Since Apple announced the Vision Pro in June 2023, we've all been excited to see what spatial computing can do for our lives. The mixed-reality headset is now available and it's proving to be one of the most exciting tech launches since the iPhone in 2007. visionOS, the software the Apple Vision Pro runs on, is key to the success of the $3,499 product, and so far, it's looking like a hit.
The visionOS story is still being written, dependent on the use cases of the headset found by early adopters and the incredible developers making apps for the system. Here's everything you need to know about visionOS from the user experience to the capabilities of Apple's latest operating system.
visionOS: Current version
The current version of visionOS is 1.0.3. visionOS Version 1.1 is currently in testing and adds Apple Device Management to the Vision Pro alongside improved Personas, making your avatar look more natural.
visionOS: Built-in apps
While can download new apps from the App Store, visionOS comes with familiar first-party apps you'll recognize if you've ever used an iPhone, iPad, or Mac. These apps are as follows:
- App Store
- Apple Music
- Apple TV Plus
The following apps are also preinstalled, but they are not visionOS apps as such. Instead, they are the iPad versions:
- Apple News
visionOS: Communication and Media
It's still so early in the Vision Pro story that we don't yet know for sure how people are going to use it. At the moment, Vision Pro shines as a device for media consumption as well as for taking video calls.
FaceTime is built into visionOS and owners of a Vision Pro can place audio and video calls with people who are on Macs, iPhones, and iPads. Placing a call with anyone who has a Vision Pro will see their Persona appear. You see a digital representation of the other person complete with real-time expressions, and it's lightyears ahead of what we've seen from companies like Meta — but it's still some way short of a normal video call.
Photos and videos also look great on the Vision Pro's dual 4K displays, and Apple has been showing how a panorama captured on an iPhone will wrap around the wearer, making for quite the impression. But Spatial Video is the standout here, allowing people to watch 3D videos recorded on the Vision Pro and iPhone 15 Pro models.
In terms of professional content, Apple has made a big deal out of Disney Plus and 3D movie support, and content of that ilk is impressive on Vision Pro. Apple says watching movies and TV shows is like watching on a 100ft display, creating a truly cinematic experience from your sofa, desk, or even on an airplane.
visionOS: Visual Search
With Visual Search, the Vision Pro is able to identify items that you are looking at and tell you about them.
When looking at text, visionOS allows users to copy and paste printed text from the real world and then use it in their favorite apps while translation will also be available.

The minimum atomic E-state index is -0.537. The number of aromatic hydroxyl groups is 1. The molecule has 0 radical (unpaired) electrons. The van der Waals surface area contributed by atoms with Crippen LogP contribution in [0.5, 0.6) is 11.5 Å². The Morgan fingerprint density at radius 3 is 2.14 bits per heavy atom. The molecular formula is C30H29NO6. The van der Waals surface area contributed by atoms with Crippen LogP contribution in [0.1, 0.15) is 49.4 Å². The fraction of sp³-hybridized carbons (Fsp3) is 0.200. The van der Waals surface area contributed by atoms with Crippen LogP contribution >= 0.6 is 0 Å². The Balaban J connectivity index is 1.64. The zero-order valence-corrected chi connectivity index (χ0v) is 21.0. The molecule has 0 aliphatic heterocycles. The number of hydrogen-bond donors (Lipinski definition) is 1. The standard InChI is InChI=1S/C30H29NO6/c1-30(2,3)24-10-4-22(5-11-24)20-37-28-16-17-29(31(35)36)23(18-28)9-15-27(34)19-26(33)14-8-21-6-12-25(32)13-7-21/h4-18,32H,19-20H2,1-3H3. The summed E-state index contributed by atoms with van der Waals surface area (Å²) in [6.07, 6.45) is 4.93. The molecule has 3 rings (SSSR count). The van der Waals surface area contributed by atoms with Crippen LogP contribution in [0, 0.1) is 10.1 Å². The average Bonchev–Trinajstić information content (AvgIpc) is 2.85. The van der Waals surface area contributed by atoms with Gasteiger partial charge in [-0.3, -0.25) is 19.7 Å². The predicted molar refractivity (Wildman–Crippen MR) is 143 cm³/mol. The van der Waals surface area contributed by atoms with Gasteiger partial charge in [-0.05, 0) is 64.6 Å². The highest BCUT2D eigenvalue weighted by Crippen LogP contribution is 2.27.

Alternatively, text that contains data like a phone number, address, or URL is also live within visionOS so users can interact with it right from their headset.
visionOS: Travel and Guest modes
The Vision Pro headset has Travel and Guest modes, too.
Travel Mode is designed to help stabilize on-screen controls and content while the headset is being worn on a plane, for example, while Guest Mode gives Vision Pro owners a way to let someone else try the headset out. With Guest Mode enabled, your friends and family are able to access some types of data and features, including Apple Pay, passwords, and more.
visionOS: Mac display
The visionOS software can also interact with your Mac, allowing the Vision Pro to display the computer's desktop in a virtual world. A keyboard and mouse are supported, turning Vision Pro into a virtual desktop environment for the Mac — perfect for multitasking fans.
visionOS: Compatible devices
In terms of the devices that can run visionOS, there is only one and it's going to stay that way for some time yet. A future Vision Pro will no doubt ship, and we're expecting a cheaper model before that as well. But those are years away so for now at least, it's Vision Pro or nothing for visionOS fans.
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Oliver Haslam has written about Apple and the wider technology business for more than a decade with bylines on How-To Geek, PC Mag, iDownloadBlog, and many more. He has also been published in print for Macworld, including cover stories. At iMore, Oliver is involved in daily news coverage and, not being short of opinions, has been known to 'explain' those thoughts in more detail, too.
Having grown up using PCs and spending far too much money on graphics card and flashy RAM, Oliver switched to the Mac with a G5 iMac and hasn't looked back. Since then he's seen the growth of the smartphone world, backed by iPhone, and new product categories come and go. Current expertise includes iOS, macOS, streaming services, and pretty much anything that has a battery or plugs into a wall. Oliver also covers mobile gaming for iMore, with Apple Arcade a particular focus. He's been gaming since the Atari 2600 days and still struggles to comprehend the fact he can play console quality titles on his pocket computer.
- John-Anthony DisottoHow To Editor